New York Times 4 Aug 1910 "McCormick Backs Airships"

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New York Times 4 Aug 1910 "McCormick Backs Airships" - Mccormick backs airships. John D. Rockefeller's...
Mccormick backs airships. John D. Rockefeller's Son-ln-Law Son-ln-Law Son-ln-Law Son-ln-Law Son-ln-Law Helpa Inventor of a Monoplane, Social to Th Krai York Timtt. STAMFORD, Conn.. Aug. 8. Harold F. McCormlck of Chicago, son-in-law son-in-law son-in-law son-in-law son-in-law of John D. Rockefeller, is furnishing- furnishing- funds for the development ot an aeroplane invented invented by William 8. Rommo of New York. A corporation haa been formed by Mr. Romme in Illinois to exploit his machine. machine. He la President. Mr. McCormlck Vice President, and John A. Chapman, a Chicago man Interested In McCormlck enterprise, la Treasurer. John D. Rockefeller. Rockefeller. Jr.. la said to be an officer ot the corporation, too, but this could not be ascertained ascertained definitely. Mr. McCormlck is now in Europe, but is expected here In September to witness test flights. Mr.- Mr.- Romme is a New Yorker, about 40 years old, and his sole occupation has been inventing. He is a member of the Aeronautical Aeronautical Society and of the Aero Club, and haa won prises with his model monoplane monoplane for length of flight, stability, and originality. Several months ago Mr. Romme submitted submitted the model to Mr. McCormlck. who is the son of the late Cyrus McCormlck. Inventor of the reaping machine, and is a Vice President and Treasurer of the International International Harvester Company. Mr. McCormlck McCormlck inherit much of his father's Inventive genius, and had been experimenting experimenting with aeroplane models. After Mr. Romme's plans had been passed on by his engineers and pronounced practicable practicable he agreed to back the machine. Mr. Romme is assembling his machine here in a tent, which Is closely guarded. A bulldog is one of tho guards, and there Is always an armed watchman at the tent. Mr. Romme will not be ready for a flight until about the middle of September. Then he will try the airship the Merry Widow-over Widow-over Widow-over Long Island Sound. He will take the machine to Mlneola later for a more thorough testing. Mr. Romme - says he has a system of control that will not infringe on any patent. patent. The machine will weigh about 300 pound without the motor, but the Inventor Inventor says it will be stronger and more stable than machines of greater weight A feature upon which much depends for stability will be a hollowed mast of ash. This will be ten feet high, and will be set at ' about' in the centre of the airship. rom the mast there will shoot orr Dam-boo Dam-boo Dam-boo ra dials each 20 feet long. Th ma-chln ma-chln ma-chln when- when- fully equipped will be 40 feet wide, and will hav a depth from mast tip to mast tip of 10 feet. The motor will be a ecu red to th mast, aa will th viator" seat. Th propeller shaft will be sustained In castings of an aluminium alloy. Most of th metal part will be made of this alloy. Tho surfacing ot th machln will be of vulcanised linen capable- capable- capable- of withstanding a preasur of 100 pounds to th inch. I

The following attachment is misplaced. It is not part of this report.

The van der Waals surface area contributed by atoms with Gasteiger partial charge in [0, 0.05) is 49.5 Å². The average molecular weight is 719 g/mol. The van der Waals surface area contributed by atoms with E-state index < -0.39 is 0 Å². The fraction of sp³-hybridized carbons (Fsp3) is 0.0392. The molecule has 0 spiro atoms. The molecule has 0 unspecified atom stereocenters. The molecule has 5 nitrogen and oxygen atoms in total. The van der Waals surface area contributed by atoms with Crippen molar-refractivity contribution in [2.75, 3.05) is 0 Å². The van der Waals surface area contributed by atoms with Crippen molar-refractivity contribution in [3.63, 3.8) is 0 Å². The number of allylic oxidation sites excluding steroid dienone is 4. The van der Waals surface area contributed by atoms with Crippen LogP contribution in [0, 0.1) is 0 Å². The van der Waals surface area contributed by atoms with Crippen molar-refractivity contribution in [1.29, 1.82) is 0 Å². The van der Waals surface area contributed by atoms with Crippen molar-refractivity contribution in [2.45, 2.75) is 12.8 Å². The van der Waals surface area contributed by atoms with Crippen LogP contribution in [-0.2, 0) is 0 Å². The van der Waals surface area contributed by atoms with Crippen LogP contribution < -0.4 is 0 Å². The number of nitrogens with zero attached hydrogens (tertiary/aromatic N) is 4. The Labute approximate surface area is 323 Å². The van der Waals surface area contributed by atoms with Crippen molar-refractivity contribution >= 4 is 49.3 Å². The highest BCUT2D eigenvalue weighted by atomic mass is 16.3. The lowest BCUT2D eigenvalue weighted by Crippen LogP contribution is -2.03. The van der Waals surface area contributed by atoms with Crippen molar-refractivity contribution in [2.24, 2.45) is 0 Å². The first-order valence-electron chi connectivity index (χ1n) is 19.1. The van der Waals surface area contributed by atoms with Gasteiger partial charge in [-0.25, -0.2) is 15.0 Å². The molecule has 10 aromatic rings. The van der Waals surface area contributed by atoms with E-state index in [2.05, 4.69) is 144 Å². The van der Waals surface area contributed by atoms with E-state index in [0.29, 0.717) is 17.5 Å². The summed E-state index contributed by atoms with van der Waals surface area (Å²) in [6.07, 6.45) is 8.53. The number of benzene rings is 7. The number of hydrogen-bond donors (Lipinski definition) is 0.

Clipped from The New York Times04 Aug 1910, ThuPage 2

The New York Times (New York, New York)04 Aug 1910, ThuPage 2
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  • New York Times 4 Aug 1910 "McCormick Backs Airships"

    rromme – 24 Mar 2013

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